The Parents, Early Years and Learning (PEAL) project was funded by the Department for Education and Skills for two years (April 2005-April 2007) with the task of gathering and assessing existing knowledge and best practice in working with parents to involve them in young children's learning. A training programme was then designed to support and inspire practitioners working in children's centres to increase parent partnership work. PEAL training has now been extended until April 2008 and will be cascaded to a wider range of early years practitioners, including childminders.
Advances in Mental Health and Learning Disabilities, vol. 1, Sept. 2007, p. 14-18
An increasing number of people with learning disabilities are reproducing. Under the Human Rights Act 1998 they have the same rights as others to parent their children, but many will require substantial support to do so. It is therefore important that these parents are identified early, their needs and those of their children ascertained, and appropriate, evidence-based support systems provided. It is also important to have systems in place to identify parents who cannot, even with skilled support, meet their child's needs. This review concentrates on the identification and assessment of risk factors for poor parenting, and addresses the role of mental health services in this process.
G. Kelly and others
Adoption and Fostering, vol. 31, no. 3, 2007, p. 18-27
This paper discusses a permanence planning project in a Northern Ireland Health and Social Services Trust. The project was introduced in recognition of the damage that delays in freeing children for adoption was doing to them, in that it trapped them in a series of short-term foster care placements. It recruited and trained a group of dual approved carers, ie approved as both foster carers and adopters, who would foster children where initial assessment indicated that their prospects for a return to their birth families were poor. These foster parents could and would be willing to become a child's adopters should return home not be possible. In the lifetime of the scheme, no children placed with such carers have returned to their birth families, all were adopted and no placements have subsequently broken down.
Community Care, Nov. 1st 2007, p. 16-18
From April 2008, a new protocol for family courts will change the way that care proceedings operate. Under the plans, local authorities will be expected to submit better applications to court, ensuring that all relevant assessments have been completed in advance.
ChildRight, issue 240, 2007, p. 18-20
The Childcare Act 2006, which comes into force in April 2008, places a duty on local authorities to improve the well-being of young children and reduce inequalities between them through the provision of integrated early years services. This article summarises draft statutory guidance which has been produced setting out what local authorities and their partners should do to fulfil these duties. It focuses on target setting and measuring success.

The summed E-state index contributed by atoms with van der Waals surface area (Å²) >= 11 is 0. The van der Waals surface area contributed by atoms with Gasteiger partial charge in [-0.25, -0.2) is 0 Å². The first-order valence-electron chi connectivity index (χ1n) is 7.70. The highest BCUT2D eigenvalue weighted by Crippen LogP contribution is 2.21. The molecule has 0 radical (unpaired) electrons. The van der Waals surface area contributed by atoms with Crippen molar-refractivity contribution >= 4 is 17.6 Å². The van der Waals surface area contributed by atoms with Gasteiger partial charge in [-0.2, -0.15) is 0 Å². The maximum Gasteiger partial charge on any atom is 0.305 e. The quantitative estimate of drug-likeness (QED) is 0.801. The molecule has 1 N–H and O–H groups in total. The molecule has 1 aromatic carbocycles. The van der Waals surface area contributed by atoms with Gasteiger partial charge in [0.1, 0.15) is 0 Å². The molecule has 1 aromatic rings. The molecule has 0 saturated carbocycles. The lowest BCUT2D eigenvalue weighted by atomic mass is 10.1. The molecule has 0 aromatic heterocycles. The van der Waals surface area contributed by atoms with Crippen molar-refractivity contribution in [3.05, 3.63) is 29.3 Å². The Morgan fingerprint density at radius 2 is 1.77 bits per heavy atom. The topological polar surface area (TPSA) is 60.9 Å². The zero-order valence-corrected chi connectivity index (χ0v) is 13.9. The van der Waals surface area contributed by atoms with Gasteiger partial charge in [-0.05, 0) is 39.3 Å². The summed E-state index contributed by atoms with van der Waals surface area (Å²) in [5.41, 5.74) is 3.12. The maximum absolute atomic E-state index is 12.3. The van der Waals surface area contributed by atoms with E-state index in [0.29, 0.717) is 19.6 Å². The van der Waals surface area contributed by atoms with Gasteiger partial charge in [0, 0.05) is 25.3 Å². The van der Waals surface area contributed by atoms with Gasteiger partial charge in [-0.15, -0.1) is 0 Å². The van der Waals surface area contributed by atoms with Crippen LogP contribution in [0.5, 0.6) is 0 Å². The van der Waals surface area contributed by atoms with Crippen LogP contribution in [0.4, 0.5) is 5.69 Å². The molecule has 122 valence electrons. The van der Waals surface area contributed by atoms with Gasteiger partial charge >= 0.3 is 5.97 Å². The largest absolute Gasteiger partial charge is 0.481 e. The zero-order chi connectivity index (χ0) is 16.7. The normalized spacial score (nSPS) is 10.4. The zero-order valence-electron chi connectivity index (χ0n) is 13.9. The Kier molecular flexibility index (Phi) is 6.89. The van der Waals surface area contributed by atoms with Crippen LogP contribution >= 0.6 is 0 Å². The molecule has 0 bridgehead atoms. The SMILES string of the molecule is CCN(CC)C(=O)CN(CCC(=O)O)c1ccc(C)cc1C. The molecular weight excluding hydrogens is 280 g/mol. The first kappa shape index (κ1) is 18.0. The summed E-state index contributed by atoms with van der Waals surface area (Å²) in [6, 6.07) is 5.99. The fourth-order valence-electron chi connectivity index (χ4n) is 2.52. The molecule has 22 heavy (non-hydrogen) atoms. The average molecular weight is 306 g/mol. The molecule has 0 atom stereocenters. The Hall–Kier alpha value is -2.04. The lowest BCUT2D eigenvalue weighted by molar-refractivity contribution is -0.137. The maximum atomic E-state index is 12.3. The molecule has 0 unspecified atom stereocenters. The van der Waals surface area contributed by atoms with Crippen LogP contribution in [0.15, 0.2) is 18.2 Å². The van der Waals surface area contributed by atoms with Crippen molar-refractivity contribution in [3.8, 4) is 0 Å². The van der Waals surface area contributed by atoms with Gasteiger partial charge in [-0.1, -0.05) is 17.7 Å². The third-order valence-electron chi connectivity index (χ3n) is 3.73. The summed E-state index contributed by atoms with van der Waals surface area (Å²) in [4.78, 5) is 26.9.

D. Kirton, J. Beecham and K. Ogilvie
Adoption and Fostering, vol. 31, no. 3, 2007, p. 6-17
There has long been debate about the treatment and status of foster carers, but this has gained added significance in the context of moves towards professionalisation and recognition of carers as part of the children's workforce. Drawing on quantitative survey data and qualitative material from focus groups and interviews, the authors explore from the different perspectives of supervising social workers, service managers and foster carers, the extent to which the latter are valued, listened to or regarded as colleagues by social work professionals and agencies. Results suggest that carers' sense of being valued may be linked to factors such as age, experience, health and numbers of placements provided.
Community Care, Nov. 8th 2007, p. 14-15
The West Midlands has been chosen to set up one of six pilot regional commissioning units to procure residential placements for children in care and children with special educational needs. In the East Midlands a regional framework has been set up to support the commissioning of children's services, bringing together health, social services, education and voluntary agencies. Councils that collaborate across their region in this way can drive up quality and push down costs.
ChildRight, issue 241, 2007, p. 17-19
Traveller, gypsy and Roma children experience discrimination and bullying, inadequate accommodation provision, eviction, difficulties with access to education and poor educational achievement. Some of these issues require urgent action. Safeguards need to be introduced to protect children from the stress and disturbance of evictions. Racial equality legislation should be better enforced to protect children from experiences of discrimination.